In eukaryotic organisms chromatin is duplicated during cell division to ensure faithful transmission of both genetic and epigenetic information, maintaining in the daughter cells the memory of the chromatin status of their progenitors. The epigenetic inheritance during DNA replication is crucial to maintain cellular identity following cell division.
The role of Polycomb Repressive complexes (PRC1 and PRC2) is essential for the temporal regulation of gene repression involved in different developmental processes, but how these complexes may interact with the DNA replication machinery to contribute to the mitotic inheritance of cellular identity in the daughter cells remains unknown.
Researchers at CBGP have provided an attractive model for targeting of PRC2 complex to newly synthesized DNA for reestablishment of repressive epigenetic marks after dilution by replication, which has important implications in the understanding of epigenetic inheritance in eukaryotic organisms. They have taken advantage of viable PRC2 and DNA polymerase mutations in Arabidopsis to address the mechanism underlying the maintenance of the epigenetic states during replication. They have also presented sound evidence supporting a role for the catalytic subunit of DNA polymerase ϵ in preserving high H3K27me3 levels at floral target loci. Using flowering time control as a subject, they have examined the function of the Pol ϵ in epigenetic transcriptional silencing and demonstrated the genetic and molecular interaction of this replication protein with PRC2.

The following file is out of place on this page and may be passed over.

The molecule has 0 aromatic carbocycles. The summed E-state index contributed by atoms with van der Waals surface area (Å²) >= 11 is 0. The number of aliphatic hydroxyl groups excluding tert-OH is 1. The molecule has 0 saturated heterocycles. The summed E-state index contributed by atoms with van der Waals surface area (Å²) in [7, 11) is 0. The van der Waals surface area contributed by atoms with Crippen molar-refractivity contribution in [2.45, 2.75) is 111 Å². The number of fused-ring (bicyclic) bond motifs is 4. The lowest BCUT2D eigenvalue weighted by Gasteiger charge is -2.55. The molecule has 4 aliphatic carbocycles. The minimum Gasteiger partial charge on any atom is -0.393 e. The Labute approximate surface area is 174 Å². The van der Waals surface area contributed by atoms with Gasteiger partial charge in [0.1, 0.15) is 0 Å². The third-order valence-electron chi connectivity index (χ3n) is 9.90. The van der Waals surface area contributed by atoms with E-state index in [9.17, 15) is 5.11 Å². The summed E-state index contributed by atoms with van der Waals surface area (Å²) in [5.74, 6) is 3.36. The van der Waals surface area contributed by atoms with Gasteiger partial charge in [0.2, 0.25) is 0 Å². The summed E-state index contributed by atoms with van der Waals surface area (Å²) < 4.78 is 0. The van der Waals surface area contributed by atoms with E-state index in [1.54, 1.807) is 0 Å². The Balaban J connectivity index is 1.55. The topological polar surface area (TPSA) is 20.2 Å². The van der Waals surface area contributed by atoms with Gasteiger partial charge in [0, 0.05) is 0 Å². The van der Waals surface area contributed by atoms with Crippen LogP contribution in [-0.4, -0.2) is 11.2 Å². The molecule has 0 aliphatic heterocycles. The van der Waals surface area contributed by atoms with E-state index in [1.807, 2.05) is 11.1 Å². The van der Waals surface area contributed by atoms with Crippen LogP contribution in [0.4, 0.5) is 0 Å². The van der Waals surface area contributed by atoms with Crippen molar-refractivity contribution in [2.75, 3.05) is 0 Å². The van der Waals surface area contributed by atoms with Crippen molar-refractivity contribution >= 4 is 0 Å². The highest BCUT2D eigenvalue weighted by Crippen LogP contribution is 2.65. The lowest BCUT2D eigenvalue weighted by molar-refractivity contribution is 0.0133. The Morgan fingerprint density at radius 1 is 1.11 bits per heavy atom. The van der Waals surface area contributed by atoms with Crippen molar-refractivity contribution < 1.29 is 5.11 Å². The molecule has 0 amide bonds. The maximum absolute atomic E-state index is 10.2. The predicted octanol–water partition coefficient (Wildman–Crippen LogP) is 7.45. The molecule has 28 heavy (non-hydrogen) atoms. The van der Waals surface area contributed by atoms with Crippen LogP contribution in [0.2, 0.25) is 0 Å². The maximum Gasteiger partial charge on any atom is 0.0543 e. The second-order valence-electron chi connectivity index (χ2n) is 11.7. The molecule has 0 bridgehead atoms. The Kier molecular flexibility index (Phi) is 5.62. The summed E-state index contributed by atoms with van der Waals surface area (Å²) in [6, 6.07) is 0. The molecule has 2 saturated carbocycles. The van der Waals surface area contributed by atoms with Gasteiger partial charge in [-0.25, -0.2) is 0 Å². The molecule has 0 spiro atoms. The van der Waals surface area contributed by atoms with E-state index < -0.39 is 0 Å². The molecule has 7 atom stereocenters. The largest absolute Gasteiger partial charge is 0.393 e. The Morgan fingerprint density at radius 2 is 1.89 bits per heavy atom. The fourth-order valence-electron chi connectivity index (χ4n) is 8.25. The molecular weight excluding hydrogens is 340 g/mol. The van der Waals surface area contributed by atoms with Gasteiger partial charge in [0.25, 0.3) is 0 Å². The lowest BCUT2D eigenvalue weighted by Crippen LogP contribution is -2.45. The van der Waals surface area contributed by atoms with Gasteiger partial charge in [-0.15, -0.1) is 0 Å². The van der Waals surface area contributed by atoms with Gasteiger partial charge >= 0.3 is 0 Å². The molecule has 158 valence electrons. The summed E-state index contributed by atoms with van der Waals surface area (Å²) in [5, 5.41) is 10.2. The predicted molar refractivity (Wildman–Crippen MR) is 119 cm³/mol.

Altogether, the data they have presented suggest the existence of interplay between the DNA replication machinery and the PcG complexes in the control of different plant developmental processes, including flowering time, through a mechanism involving epigenetic transcriptional gene silencing and might help to explain how these complexes preserve chromatin modification states during DNA replication.